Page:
Dreams for NYC Inspired by MLK

Monday, January 20, 2014

Brian shares excerpts from Sunday's Martin Luther King, Jr. Day event at the Apollo Theater, "Dreams for NYC Inspired by MLK" reflecting on the immediate future of New York City through the lens of Dr. King’s moral compass. The event was co-hosted by multimedia journalist and author Farai Chideya, in front of an audience of 1500.

Panelists Include:


Farai Chideya, Gadadhara Pandit Dasa, Nelson George, Peter Heltzel, Hakeem Jeffries, Dr Khalil Gibran Muhammad, Pedro Noguera, Rev. Paul Raushenbush, Donna Schaper, Melinda Weekes-Laidlow, Jan Willis and Brett Ian Wright

Comments [17]


@Ann from Westchester

I apologize if you took my comment as nasty. I just get frustrated listening to the same tired and ineffectual ideas being discussed to improve the lives of people that are struggling. The truth sometimes hurts but once you acknowledge it you can work to correct the problems.

I admit that I could do more to help society, but for right now I have to focus on growing a new private business so I can employee a bunch of people and continue supporting our highly efficient government.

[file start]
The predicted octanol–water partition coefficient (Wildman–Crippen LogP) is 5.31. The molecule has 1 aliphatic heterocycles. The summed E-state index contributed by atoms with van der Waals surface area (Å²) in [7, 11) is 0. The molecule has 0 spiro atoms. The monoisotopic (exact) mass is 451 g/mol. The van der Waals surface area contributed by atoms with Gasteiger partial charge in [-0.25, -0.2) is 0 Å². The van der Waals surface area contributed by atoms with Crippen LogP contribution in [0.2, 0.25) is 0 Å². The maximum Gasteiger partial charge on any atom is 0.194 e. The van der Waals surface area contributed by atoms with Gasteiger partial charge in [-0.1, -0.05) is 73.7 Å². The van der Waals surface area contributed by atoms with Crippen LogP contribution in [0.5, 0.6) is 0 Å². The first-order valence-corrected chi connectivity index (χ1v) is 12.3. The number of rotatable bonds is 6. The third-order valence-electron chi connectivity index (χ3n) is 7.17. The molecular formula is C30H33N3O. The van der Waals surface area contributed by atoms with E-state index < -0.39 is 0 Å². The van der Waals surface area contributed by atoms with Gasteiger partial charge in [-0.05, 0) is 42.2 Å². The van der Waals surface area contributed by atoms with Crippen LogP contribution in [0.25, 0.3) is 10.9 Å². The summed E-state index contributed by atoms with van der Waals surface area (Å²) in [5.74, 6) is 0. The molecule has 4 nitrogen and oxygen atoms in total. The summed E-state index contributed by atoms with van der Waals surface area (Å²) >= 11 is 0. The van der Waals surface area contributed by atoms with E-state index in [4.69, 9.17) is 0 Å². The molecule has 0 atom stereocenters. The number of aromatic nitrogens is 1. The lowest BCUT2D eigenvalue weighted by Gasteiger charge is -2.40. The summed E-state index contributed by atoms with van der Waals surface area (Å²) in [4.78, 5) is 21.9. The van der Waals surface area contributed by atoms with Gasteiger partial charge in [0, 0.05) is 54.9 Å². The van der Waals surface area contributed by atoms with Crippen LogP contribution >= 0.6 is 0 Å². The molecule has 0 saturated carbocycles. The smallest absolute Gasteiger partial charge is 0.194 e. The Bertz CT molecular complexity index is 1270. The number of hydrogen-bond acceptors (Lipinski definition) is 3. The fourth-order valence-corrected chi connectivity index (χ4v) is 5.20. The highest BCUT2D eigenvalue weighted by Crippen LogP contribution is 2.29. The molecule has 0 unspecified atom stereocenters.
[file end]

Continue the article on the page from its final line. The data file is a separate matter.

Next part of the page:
Jan. 20 2014 04:06 PM
Ann from Westchester

Scott, Your comments sound just plain nasty.
I agree that this presentation was short on specifics. In fact, I made a comment (the first one below) to that effect. But it is not helpful of you to suggest that people were there to talk about "how to continue the downward spiral of non-gentrified communities." That is just plain wrong. People participated in this event because they want to improve the quality of life for those at the bottom of the ladder. Actually, in contrast to your claim, there was considerable talk about personal responsibility--- a personal responsibility to commit to working for a better world. I did not hear anyone "blaming others for bad decisions like getting pregnant at 15, dropping out of high school, borrowing $100k for a liberal arts degree," and I did not hear anyone suggesting that "long hours making french fries [are] the equivalent of being a nurse."
Scott, it would be so great if you could commit your thought and energy to figuring out how to help people improve their situation. Maybe you could tutor at an inner-city after school program? Serve as a big brother? But your comments only foster resentment among both the haves and the have-nots.

Jan. 20 2014 12:24 PM
Scott from Soho